Schwab, State Street Report Mixed 1Q at ETF Units

Schwab, State Street Report Mixed 1Q at ETF Units

Tumultuous markets drove investors from stocks and into money markets.

Managing Editor
Reviewed by: Ron Day
Edited by: Ron Day

State Street Corp. and Charles Schwab Corp., two of the world’s biggest exchange-traded fund issuers, reported a mix of slowing flows and revenue in their ETF units as roiling markets pushed investors away from stock funds and into safe havens like money markets. 

State Street, the No. 3 ETF issuer, reported that $12 billion flowed out of equity ETFs in the first quarter. That total was partially offset by $5 billion in incoming cash to bond ETFs at the company, which owns the oldest and largest ETF, the $373.6 billion SPDR S&P 500 ETF Trust (SPY). 

Schwab, the No. 5 ETF issuer, said revenue in its unit that houses ETFs fell 6% as average client assets and fees slipped. Fees and average client assets in the business that holds so-called third-party ETFs and mutual funds also dropped.  

ETF businesses were hit with a March downturn as fears of a weakening global banking system spread, fueled by the collapse of a pair of regional U.S. banks and Switzerland’s Credit Suisse buyout by rival UBS. Stubbornly high inflation, rising interest rates and lingering fears of a recession also pushed investors from equity funds, which typically charge higher fees, and into low-cost money markets. 

“Fears of contagion from bank failures earlier in the month likely sent depositors fleeing to store their money in alternative cash-like vehicles,” Morningstar analysts Adam Sabban and Ryan Jackson wrote in a note Monday. A strong January is the main reason ETFs had positive net inflows, they wrote. At the same time, money market funds took in $363 billion in March “amid turmoil in the banking sector,” they wrote.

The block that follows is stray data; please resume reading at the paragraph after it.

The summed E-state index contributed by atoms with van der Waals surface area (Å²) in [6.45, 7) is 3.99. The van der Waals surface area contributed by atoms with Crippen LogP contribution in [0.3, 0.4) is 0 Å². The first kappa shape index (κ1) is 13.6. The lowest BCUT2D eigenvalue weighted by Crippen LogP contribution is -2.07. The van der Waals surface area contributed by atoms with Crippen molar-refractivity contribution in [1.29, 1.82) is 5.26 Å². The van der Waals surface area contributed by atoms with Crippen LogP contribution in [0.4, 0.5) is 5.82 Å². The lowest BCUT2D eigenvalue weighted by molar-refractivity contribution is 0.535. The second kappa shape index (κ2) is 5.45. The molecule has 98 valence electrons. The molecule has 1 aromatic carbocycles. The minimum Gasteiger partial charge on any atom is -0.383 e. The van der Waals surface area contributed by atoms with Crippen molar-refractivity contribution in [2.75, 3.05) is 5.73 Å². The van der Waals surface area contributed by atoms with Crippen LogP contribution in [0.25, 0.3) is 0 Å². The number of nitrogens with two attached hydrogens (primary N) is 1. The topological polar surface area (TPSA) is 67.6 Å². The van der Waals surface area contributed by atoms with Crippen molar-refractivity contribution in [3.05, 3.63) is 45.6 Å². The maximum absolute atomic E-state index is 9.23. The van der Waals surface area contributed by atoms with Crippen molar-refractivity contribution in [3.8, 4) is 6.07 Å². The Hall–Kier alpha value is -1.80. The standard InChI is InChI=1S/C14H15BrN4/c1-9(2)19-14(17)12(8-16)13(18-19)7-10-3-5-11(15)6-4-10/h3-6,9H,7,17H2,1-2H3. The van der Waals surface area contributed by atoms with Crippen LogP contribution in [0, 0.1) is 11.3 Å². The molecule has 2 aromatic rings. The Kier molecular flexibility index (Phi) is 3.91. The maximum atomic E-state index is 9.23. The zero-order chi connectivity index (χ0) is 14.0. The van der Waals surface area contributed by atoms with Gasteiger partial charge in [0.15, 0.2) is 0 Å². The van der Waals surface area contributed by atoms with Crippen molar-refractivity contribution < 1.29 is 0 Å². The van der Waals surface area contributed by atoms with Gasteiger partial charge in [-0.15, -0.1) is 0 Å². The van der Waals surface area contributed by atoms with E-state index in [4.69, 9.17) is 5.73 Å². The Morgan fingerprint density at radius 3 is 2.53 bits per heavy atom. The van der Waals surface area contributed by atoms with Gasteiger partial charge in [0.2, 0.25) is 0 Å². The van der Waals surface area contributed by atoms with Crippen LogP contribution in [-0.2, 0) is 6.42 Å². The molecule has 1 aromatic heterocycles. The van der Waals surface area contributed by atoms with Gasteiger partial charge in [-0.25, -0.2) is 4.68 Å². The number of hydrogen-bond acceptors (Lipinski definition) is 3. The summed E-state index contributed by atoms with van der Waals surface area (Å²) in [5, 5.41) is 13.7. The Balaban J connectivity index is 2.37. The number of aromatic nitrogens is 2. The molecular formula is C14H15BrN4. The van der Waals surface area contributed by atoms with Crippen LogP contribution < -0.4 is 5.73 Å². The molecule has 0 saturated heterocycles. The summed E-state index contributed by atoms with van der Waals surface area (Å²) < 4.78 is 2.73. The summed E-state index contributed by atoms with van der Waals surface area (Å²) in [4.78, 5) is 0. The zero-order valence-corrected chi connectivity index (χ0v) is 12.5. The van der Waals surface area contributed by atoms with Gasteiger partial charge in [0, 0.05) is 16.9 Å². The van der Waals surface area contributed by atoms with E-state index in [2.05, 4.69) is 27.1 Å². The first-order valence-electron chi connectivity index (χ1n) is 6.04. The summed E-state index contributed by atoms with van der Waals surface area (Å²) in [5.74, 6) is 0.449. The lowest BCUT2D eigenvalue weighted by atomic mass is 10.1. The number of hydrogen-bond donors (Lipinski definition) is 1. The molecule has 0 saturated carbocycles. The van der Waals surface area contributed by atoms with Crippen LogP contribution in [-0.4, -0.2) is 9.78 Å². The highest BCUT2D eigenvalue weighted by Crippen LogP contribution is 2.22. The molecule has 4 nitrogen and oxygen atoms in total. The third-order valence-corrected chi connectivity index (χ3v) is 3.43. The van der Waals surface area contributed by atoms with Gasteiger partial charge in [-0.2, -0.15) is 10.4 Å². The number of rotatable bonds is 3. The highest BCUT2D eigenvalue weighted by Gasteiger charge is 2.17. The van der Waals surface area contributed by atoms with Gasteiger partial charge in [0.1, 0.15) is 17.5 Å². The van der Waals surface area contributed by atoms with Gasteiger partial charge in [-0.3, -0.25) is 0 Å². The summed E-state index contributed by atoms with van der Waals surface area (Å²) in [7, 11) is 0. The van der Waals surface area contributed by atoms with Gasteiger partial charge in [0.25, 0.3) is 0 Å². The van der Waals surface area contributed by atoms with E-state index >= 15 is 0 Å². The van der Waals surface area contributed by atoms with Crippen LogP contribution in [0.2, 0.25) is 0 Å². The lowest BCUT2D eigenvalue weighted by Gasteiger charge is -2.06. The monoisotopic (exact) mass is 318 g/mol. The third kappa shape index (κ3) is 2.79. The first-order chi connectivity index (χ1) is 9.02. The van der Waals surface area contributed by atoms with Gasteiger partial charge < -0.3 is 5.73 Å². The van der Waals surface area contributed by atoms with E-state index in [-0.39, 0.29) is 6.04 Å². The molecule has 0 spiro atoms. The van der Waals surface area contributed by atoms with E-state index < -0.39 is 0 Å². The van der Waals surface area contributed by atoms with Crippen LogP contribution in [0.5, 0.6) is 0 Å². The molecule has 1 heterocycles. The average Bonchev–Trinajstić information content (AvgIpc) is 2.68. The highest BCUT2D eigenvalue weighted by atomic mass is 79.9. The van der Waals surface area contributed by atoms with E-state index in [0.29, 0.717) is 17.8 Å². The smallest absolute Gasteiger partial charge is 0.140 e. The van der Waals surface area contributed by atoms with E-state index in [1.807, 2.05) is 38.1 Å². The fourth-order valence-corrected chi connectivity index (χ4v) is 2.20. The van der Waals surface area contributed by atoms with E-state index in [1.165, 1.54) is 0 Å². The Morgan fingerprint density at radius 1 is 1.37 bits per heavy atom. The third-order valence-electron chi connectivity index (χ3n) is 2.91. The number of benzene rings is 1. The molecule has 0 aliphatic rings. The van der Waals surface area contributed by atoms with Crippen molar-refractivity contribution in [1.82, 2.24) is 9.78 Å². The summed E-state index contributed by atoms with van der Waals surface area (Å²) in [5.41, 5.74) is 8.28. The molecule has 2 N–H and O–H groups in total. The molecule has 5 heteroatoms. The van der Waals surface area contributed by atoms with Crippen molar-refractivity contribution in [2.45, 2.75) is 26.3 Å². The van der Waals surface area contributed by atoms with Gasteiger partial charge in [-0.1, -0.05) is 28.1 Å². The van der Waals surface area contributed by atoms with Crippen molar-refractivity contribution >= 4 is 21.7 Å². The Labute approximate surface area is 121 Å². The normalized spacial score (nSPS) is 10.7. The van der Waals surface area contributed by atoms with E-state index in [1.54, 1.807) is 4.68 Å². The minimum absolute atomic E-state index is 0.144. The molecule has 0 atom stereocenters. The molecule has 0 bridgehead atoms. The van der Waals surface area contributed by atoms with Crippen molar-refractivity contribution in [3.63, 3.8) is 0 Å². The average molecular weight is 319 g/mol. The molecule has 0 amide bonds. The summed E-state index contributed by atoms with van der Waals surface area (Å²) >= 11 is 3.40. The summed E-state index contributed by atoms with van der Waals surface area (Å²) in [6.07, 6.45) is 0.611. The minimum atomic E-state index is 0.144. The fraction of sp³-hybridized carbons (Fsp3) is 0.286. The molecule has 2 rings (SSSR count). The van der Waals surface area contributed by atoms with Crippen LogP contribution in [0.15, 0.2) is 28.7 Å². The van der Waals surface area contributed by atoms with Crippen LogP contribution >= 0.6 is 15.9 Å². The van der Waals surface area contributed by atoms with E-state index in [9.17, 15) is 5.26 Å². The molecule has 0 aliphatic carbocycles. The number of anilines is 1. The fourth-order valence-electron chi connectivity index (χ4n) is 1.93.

Boston-based State Street had a total of $6 billion in outflows for the quarter, reversing the $27 billion that arrived in the fourth quarter and the $17 billion in inflows from the year-ago quarter. The company’s shares fell 10% in midday trading. 

Schwab, based in Westlake, Texas, didn’t report its ETF flows. It did say total ETF assets rose 5% from the year-ago quarter to $280.6 billion, which was an 8% increase from the preceding period. Its shares gained 2.4% in afternoon trading. 

BlackRock Inc., whose iShares unit is the world’s largest exchange-traded fund issuer, said last week that inflows into iShares fell 61% to $22 billion during the first quarter as volatility sent investors into low-risk products.  


Contact Ron Day at  [email protected] or follow him on Twitter at @RonDayETF  

Ron Day is Managing Editor at He joined the company in October 2022 and previously served as editor and deputy managing editor.

Ron covered business and financial news at Bloomberg News for 20 years, working on the breaking news, technology, commodities, headlines and First Word teams. He was previously senior editor at ESG news outlet Karma Impact and filled the same role at Boundless Impact. He also covered a variety of beats at New Jersey daily papers including the Daily Record in Parsippany, the North Jersey Herald & News and the Asbury Park Press. Ron's freelance work has been published in, and

Ron is an advocate and fan of literacy. He hopes to one day master his Telecaster, rather than the other way around. His wonderful family includes a 10-lb. malti-poo named Emmy.